One of my indulgences, when on annual holiday, is to read one of Charles Dickens outstanding works. Whilst you have to interpret them against the ways and manners of the day, they are wickedly funny at times, contain some of the most poetic prose and wicked characters, who, most tellingly, are knife sharp in their observations on human nature.
What is more, the truths expounded in the tales are ever relevant. This year’s read has been Our Mutual Friend, a tale which contrasts and yet bridges two worlds. On the one hand there is an affluent group who make their money in trade and spend their leisure socializing to make useful connections and to impress. On the other, a world of poverty and graft, mostly based around the Thames, from its upper locks to its lower docks and wharves.
One of the key themes is Dickens’ view of upward mobility, reflected best in the voice of young Bella Wilfer who, early in the novel, raises a smile with the reader when she opines:
“I have made up my mind that I must have money, Pa. I feel that I can’t beg it, borrow it, or steal it; and so I have resolved that I must marry it.” But then, when circumstance gives her the lifestyle of high society and posh frocks, ends up seeing an emptiness in it and ends up pleading: “O! Make me poor again, somebody, I beg and pray, or my heart will break if this goes on! Pa, dear, make me poor again and take me home! I was bad enough there, but I have been so much worse here. Don’t give me money.”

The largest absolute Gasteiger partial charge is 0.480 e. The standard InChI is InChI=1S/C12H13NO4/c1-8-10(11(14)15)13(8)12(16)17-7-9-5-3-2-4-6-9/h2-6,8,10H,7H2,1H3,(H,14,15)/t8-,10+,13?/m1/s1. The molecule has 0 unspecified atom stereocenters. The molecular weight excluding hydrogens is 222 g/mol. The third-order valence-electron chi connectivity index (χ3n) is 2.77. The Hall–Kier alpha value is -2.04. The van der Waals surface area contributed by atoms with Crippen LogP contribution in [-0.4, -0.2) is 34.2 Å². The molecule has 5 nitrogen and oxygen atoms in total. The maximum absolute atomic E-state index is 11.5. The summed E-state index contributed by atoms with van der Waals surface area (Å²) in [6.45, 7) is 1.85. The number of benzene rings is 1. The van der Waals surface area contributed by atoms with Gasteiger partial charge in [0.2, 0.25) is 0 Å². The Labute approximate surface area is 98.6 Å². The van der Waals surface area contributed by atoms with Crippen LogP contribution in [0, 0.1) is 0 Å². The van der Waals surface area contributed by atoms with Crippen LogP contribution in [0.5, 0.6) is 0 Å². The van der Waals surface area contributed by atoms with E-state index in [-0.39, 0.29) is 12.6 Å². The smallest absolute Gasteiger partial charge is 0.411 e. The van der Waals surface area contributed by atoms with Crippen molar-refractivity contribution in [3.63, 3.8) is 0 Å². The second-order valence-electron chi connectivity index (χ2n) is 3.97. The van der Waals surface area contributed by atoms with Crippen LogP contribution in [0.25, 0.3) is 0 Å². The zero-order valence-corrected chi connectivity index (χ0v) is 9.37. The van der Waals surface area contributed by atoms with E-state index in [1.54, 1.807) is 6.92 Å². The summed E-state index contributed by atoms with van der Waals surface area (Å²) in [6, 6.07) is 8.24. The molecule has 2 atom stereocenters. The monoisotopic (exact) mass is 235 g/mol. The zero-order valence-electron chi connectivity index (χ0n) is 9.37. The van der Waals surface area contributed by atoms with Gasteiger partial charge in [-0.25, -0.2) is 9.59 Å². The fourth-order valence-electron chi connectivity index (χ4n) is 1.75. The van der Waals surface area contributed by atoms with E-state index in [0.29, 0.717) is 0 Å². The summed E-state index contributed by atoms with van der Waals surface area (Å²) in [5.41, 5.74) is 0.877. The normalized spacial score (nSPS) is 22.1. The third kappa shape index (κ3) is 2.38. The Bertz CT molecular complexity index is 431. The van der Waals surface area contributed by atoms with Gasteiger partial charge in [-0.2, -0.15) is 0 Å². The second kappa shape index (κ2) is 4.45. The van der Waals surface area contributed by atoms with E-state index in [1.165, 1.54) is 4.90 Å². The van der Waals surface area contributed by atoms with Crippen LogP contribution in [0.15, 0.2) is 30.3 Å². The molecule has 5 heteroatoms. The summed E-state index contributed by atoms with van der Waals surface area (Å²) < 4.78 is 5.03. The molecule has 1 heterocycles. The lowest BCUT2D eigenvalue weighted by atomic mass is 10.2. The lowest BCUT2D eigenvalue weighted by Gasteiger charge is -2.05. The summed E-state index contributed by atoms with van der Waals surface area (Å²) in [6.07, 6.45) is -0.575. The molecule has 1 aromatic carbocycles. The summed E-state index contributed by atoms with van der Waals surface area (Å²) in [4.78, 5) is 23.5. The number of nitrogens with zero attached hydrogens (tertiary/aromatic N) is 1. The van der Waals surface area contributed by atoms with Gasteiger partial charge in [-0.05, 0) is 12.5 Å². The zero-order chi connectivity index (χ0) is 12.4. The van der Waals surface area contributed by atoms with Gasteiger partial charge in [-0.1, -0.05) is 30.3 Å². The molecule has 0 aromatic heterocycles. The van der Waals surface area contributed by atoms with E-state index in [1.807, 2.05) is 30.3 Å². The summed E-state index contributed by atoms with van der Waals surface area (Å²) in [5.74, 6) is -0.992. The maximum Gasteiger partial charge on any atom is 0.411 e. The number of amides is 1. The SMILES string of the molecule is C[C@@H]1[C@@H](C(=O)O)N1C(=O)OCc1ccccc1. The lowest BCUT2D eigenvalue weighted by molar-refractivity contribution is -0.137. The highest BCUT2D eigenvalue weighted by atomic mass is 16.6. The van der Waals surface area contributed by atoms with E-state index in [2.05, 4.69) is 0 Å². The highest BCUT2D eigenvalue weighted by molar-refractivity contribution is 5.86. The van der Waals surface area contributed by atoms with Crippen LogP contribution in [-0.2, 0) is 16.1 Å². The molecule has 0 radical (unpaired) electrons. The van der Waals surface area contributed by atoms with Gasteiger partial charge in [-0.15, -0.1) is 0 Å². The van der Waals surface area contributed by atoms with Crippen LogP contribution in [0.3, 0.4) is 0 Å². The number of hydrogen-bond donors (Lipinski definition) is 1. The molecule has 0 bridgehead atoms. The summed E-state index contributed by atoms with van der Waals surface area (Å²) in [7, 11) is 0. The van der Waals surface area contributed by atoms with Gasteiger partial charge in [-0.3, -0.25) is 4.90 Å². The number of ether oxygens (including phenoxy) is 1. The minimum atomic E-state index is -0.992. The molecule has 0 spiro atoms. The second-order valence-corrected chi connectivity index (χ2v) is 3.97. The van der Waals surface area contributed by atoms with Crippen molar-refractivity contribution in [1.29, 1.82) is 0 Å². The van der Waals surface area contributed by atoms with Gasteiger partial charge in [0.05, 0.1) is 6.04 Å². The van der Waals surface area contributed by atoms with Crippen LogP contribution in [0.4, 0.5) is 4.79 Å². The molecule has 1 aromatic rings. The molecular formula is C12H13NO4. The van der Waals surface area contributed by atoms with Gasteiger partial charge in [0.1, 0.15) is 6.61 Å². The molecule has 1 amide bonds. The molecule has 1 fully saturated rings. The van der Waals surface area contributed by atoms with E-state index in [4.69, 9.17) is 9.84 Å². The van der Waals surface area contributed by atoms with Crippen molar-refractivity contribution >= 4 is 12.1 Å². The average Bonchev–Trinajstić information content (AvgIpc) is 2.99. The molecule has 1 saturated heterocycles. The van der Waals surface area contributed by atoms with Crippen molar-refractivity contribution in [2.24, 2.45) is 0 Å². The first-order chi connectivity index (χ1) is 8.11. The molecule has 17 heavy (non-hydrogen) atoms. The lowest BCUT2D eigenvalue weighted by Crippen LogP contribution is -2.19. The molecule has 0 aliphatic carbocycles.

This has much to say to us today, whether to those young souls who yearn for celebrity status and the lifestyle it brings, and so look to be discovered on X Factor or Big Brother, or to those who sell their souls to the trading floors in the City, or just to those for whom doing something worthwhile in life is no priority at all compared with making money at any cost.
For those who work in our voluntary sector, that will never make us rich. For those who volunteer in our sector, there is no money in it at all. But, for all of us, it is rewarding time, well spent.
Surely, making a mark in the world is about getting around and not moving up?